It’s time to get your feet ready for summer – and I don’t mean by getting a pedicure. Rather, I mean by strengthening your feet – one of the most under-worked parts of the body.
Your feet are critically important to balance, sensation and distribution of force during activity. Ignoring the muscles in them can not only lead to abnormal foot motion, but can also result in knee, hip or even low back pain. Several new studies also show that strengthening these muscles can help with running and prevent foot pain.
But how can you strengthen these forgotten muscles? First, by understanding where they are and what they do. Try standing barefoot on one foot and noting how hard the foot works while you try to maintain your balance. Those muscles are called intrinsics, the four layers of very small muscles in the bottom of your foot. You may also notice them feeling tired after walking in sand, since the unstable surface forces these muscles to work overtime. Your feet are also home to the plantar fascia, or the tough, fibrous tissue on the bottom. Its job is to protect, provide stability and contribute to the arches of the foot.
To strengthen all such muscles – and ensure the foot is working at its highest capacity – adopt these six tips:
1. Try toe yoga.
Visualize and practice trying to move each one of your toes independently. More advanced toe yogis may try some exercises like splaying the toes, bending only the big toe while extending the rest and vice versa. You can practice toe yoga while lying in bed or even while walking by imagining how each toe is operating independently.
[See: The 10 Best Exercises You Can Do for the Rest of Your Life.]
2. Work your feet.
While seated, try scrunching a towel toward you or picking up marbles with your toes. You can also try “foot doming,” or trying to lift your arch away from the floor, as if you are forming a dome, while standing on one foot. If this is too difficult, you can try them seated with your feet flat on the floor.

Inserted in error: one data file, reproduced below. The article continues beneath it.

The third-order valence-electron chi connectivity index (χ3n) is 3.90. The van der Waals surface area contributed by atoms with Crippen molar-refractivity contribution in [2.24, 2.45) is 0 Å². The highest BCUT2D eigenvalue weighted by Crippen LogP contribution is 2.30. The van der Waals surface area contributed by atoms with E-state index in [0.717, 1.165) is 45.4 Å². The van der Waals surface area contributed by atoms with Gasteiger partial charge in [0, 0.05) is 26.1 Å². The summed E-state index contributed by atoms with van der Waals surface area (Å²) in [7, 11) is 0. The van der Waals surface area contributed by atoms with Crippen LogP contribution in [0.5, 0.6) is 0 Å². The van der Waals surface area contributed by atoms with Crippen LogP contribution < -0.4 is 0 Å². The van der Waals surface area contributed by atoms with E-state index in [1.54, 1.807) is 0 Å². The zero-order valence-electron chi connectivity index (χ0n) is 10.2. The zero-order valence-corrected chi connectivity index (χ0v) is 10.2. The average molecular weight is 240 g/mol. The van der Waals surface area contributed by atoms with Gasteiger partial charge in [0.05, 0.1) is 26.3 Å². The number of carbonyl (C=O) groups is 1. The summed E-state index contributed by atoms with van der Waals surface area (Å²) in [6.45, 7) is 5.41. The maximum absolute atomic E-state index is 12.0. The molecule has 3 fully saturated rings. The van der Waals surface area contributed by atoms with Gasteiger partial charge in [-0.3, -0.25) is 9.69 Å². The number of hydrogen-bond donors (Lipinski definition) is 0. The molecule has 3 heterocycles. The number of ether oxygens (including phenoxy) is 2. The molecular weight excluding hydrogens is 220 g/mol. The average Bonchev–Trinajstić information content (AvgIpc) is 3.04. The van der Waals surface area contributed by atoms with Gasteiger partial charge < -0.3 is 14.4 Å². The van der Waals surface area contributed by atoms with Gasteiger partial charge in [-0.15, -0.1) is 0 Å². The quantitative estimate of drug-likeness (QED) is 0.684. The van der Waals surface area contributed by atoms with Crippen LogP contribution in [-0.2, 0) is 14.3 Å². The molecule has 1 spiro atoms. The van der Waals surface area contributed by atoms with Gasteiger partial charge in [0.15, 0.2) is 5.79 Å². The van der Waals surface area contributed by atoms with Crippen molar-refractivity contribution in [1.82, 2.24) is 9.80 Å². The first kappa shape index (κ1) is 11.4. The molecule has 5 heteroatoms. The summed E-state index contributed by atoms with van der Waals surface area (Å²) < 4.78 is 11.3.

3. Focus on footwear.
Flip-flops and high heels are terrible for your feet. Flip-flops don’t bend well and prevent your feet from moving naturally. If you wear them, you might as well be walking on a plank of wood. What’s more, many people tend to shuffle their feet or clench their toes while wearing flip-flops in order to keep them on their feet, creating an unnatural walking pattern.
High heels, meanwhile, overly shorten the calf muscles, which impacts your Achilles tendon and the plantar fascia on the bottom of your foot. This movement pattern leads to problems with muscle tightness and lack of motion and can ultimately impact your ability to walk, run and jump. Instead, opt for shoes that are flexible enough to allow for natural movement and that provide arch support. Better yet, consider going barefoot when appropriate.
[See: 7 Pieces of Workout Gear to Ditch or Replace.]
4. Stretch your feet.
Stand with the middle of your foot on a step and drop your heel down. This stretch will not only target your foot, but also your calf muscles.
5. Practice self-massage.
Lucky for you, the feet are one of the easiest parts of the body to massage yourself. Perform deep tissue massage focusing on the arches of the feet and the toes. You can even replicate a spa treatment by first soaking your feet in warm water and then using lotions infused with peppermint or lavender, which help revive tired feet. Don’t like touching your feet? No problem. Just run your feet over a tennis or lacrosse ball to loosen up tired muscles and a tight plantar fascia.
Source:US News | Not affiliated with Aetrex Worldwide